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Canon XL2 vs XL H1


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#1 Joe Taylor

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Posted 07 December 2007 - 08:44 PM

A Canon XL2 side by side with a Canon XL H1, shooting the same exact subject with all of the elements the same. Playing back the footage from these two cameras on identical High Def monitors, how are they going to compare?

Those in the know who have seen such results and can offer no B.S. answers, I'd appreciate hearing what you have to say.
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#2 will griffith

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Posted 14 December 2007 - 09:48 AM

They will basically the same, except the H1 will have 3x the resolution and more picture adjustments.

- In 1080 60i the H1 basically slaughters the XL2 (especially when monitoring HDSDI out)
- the H1 has a real wide angle option in the 6x. Makes the 3x wide on the XL2 look banana pudding soft

We had two XL2s which we put hundreds of hours on...great little cameras. We have two H1s and a A1
now and we are even more pleased. THe H1s are worth it just for effects shots if nothing else.

Edited by will griffith, 14 December 2007 - 09:49 AM.

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#3 Kevin Harrington

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Posted 17 December 2007 - 02:28 AM

They will basically the same, except the H1 will have 3x the resolution and more picture adjustments.

- In 1080 60i the H1 basically slaughters the XL2 (especially when monitoring HDSDI out)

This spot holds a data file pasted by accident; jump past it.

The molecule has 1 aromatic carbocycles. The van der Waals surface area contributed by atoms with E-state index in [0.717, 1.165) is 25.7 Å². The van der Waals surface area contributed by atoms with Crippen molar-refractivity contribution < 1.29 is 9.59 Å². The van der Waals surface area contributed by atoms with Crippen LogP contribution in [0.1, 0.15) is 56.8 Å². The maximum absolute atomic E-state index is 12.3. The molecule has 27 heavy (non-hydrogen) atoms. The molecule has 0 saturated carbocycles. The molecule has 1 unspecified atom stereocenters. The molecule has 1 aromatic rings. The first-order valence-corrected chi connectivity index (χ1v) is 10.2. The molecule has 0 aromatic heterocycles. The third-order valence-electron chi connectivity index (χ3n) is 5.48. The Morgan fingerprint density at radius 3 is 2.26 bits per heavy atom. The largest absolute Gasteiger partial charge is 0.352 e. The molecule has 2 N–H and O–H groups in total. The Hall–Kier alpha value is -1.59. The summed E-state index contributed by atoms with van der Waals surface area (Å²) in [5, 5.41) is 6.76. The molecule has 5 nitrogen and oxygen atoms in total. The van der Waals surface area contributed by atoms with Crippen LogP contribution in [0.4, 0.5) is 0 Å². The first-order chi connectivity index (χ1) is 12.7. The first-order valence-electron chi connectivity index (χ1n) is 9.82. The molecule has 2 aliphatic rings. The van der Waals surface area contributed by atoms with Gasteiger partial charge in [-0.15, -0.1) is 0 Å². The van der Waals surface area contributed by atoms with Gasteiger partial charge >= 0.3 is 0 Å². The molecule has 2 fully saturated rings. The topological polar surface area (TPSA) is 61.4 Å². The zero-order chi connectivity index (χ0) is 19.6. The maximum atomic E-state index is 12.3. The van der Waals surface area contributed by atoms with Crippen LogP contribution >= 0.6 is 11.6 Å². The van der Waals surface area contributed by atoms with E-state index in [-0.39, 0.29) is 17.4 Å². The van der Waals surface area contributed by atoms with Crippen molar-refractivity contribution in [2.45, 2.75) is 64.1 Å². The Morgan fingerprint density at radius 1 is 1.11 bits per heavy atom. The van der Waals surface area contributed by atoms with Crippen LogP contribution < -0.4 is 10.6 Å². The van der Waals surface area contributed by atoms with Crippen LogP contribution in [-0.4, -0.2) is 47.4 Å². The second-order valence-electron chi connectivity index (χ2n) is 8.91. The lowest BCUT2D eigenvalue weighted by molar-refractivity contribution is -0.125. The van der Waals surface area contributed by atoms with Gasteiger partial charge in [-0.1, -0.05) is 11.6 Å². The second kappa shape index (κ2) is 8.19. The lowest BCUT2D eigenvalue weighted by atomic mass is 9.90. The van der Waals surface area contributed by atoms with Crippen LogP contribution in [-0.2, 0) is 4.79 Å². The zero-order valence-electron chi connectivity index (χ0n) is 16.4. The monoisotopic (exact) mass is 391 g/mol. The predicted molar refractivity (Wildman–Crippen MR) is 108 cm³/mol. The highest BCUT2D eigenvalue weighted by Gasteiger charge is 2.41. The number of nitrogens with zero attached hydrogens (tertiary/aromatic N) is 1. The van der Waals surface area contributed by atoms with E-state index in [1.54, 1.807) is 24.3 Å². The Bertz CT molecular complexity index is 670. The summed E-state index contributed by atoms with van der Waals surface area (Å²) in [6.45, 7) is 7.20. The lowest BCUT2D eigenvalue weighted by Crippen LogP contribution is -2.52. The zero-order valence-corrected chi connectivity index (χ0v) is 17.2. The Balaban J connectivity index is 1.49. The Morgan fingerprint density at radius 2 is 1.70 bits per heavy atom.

- the H1 has a real wide angle option in the 6x. Makes the 3x wide on the XL2 look banana pudding soft

We had two XL2s which we put hundreds of hours on...great little cameras. We have two H1s and a A1
now and we are even more pleased. THe H1s are worth it just for effects shots if nothing else.



I own both and would never go back to the XL2. Something about the XL2's look is extremely telling that that was the camera used, which is an aesthetic you may want to go for. For me, the H1 is far more versatile, and if I have to shoot SD, I pick up the H1.

As far as comparing the two, the H1 is absolutely worth the extra dough for many reasons, least of all the image. No contest.
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#4 dullataj

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Posted 19 December 2007 - 06:44 AM

XL2 use SD CCD, Hi use HD CCD......even you choose to compare in SD Mode....but the picture from H1 always better more than XL2
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#5 Chris Burke

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Posted 30 January 2008 - 07:22 PM

- the H1 has a real wide angle option in the 6x. Makes the 3x wide on the XL2 look banana pudding soft



That wide angle lens can also be attached to the XL2, no?
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#6 Zac Halberd

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Posted 06 February 2008 - 02:14 PM